Astronomers amazed to find tiny asteroid has Saturn-like rings –

It is not just Saturn and the giant gas planets of the solar system that bear rings. For the first time, rings have been found around an asteroid, a study published March 26 shows.



U.K., France ink deal to produce helo anti-surface missile –

Britain and France have signed a £500 million ($827.2 million) deal with MBDA to demonstrate and produce a helicopter-mounted anti-surface missile. 

Europe begins to rethink cuts to military spending –

President Obama spent March 26 in Brussels talking up the importance of the security relationship between Europe and the United States, but it is considered unlikely that Russia’s seizure of Crimea will prompt increased European military spending at a time of economic anemia and budget cuts. 

China’s navy takes great leap forward –

China’s navy is growing, analysts said. And it’s not only the number of ships increasing. Modernization of its fleets is going hand in hand with new types of vessels including the stated goal of building indigenous aircraft carriers.  

Military cuts render NATO less formidable as deterrent to Russia –

President Obama and European leaders pledged March 26 to bolster the NATO alliance and vowed that Russia would not be allowed to run roughshod over its neighbors. But the military reality on the ground in Europe tells a different story.

Ukraine’s loss of Crimea has NATO examining its core mission –

Last fall, nearly 6,000 NATO troops, mostly in Eastern Europe and the Baltics, trained to repel an invasion by a fictional country that bore an uncanny resemblance to Russia. 

Majority of Finns support Swedish military alliance –

Nearly 54 percent of Finns would support a formal, treaty-centered, bilateral military alliance with Sweden, according to an opinion poll conducted March 17-20 by the Helsinki-based research organization Taloustutkimus for the Finnish public broadcasting corporation YLE.

French buy of special forces vehicles seen as safe despite budget cutting –

A French order for a fresh batch of light special forces vehicles would cost some €40 million ($55.3 million), seen as a relatively small amount and vital for equipping the elite units, an industry executive said March 26.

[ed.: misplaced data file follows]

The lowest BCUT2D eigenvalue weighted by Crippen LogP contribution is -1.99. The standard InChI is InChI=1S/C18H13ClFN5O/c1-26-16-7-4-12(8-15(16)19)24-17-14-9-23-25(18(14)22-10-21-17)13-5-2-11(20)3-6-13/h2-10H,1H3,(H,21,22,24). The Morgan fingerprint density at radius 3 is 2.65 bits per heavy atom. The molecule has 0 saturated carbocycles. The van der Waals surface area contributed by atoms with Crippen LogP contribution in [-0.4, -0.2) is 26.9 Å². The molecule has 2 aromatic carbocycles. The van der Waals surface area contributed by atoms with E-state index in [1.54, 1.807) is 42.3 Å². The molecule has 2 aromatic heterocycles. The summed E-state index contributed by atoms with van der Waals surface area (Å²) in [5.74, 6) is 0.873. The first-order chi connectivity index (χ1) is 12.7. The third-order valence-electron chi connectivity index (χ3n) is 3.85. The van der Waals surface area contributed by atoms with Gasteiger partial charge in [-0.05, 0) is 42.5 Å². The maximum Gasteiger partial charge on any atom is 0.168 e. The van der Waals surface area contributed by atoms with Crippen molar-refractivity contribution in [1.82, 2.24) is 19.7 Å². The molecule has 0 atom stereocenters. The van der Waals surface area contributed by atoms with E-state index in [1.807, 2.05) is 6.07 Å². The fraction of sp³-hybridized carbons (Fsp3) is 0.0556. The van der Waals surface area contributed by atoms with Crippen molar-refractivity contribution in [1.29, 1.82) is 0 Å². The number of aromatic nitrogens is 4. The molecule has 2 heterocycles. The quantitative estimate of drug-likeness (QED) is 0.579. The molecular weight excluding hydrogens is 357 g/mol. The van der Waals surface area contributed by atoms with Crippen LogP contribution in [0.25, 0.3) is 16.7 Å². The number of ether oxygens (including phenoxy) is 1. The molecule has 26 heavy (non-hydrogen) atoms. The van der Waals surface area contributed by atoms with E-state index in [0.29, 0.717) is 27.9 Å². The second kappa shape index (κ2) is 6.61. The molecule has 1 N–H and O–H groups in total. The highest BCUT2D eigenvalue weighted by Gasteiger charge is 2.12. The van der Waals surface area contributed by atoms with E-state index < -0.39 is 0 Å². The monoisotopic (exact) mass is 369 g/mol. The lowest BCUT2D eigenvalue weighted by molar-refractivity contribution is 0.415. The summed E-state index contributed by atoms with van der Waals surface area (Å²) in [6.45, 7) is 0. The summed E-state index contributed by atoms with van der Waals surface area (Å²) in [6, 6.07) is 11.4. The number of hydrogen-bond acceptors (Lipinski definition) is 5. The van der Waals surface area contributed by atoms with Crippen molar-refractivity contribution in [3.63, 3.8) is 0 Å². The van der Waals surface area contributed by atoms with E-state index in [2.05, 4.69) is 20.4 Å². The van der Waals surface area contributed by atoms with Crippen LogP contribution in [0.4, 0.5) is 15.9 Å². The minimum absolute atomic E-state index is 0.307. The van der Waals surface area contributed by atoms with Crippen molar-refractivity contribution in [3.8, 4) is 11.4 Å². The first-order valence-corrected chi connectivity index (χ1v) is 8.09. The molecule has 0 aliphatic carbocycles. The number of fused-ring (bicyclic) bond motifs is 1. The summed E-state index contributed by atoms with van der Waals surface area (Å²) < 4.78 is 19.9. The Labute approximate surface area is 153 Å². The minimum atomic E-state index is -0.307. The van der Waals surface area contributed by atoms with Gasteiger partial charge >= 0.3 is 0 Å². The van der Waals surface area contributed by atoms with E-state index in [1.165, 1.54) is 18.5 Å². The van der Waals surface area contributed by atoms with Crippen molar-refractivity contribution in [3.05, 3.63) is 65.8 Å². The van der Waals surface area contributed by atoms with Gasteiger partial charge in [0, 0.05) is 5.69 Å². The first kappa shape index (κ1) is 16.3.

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Headlines August 26, 2015

News: U.S. F-22s deploying to Europe – Weeks after top Pentagon officials began openly calling Russia the greatest threat to the United States, the Air Force is preparing to deploy the F-22 Raptor to Europe for the first time.   Business: Lockheed pays $4.8 million to settle illegal lobbying claim – Sandia Corp. and parent company Lockheed...

News Briefs August 26, 2015

160 Marines in Bulgaria with tanks, artillery for training U.S. Marines accompanied by tanks, artillery, and light-armored reconnaissance vehicles have arrived in Bulgaria, part of a plan to train with allies to improve weapons skills and anti-armor tactics. The U.S. Marine Corps Forces said Aug. 25 some 160 Marines accompanied the tanks and artillery, which...

Lockheed Martin makes tiny satellite cooling system

Lockheed Martin scientists are packing three times the power density into a key satellite cooling system whose previous design is already the lightest in its class. This project continues the company’s effort to reduce co...


Space Camp: Once in a lifetime experience

PALMDALE, Calif.–Amazing, inspiring and motivating were a few of the words Space Camp graduates Lauren Baker and Ethan Calderone used to describe their experience recent experience at Space Camp. Ethan Calderone, a Palmda...
Northrop Grumman photograph by Bob Brown

Northrop Grumman delivers telescope structure for James Webb Space Telescope

Northrop Grumman photograph by Bob Brown Northrop Grumman employees preparing the telescope structure, for NASA’s James Webb Space Telescope for shipment to Goddard Space Flight Center in Greenbelt, Md. REDONDO BEACH, Cal...
Air Force photograph by Tommie Horton

Integration lab to support C-5 software, hardware upgrades

Air Force photograph by Tommie Horton The 402nd Software Maintenance Group has been tasked by the C-5 System Program Office with updating the Warner Robins Air Logistics Complex C-5 System Integration Lab with installation of a...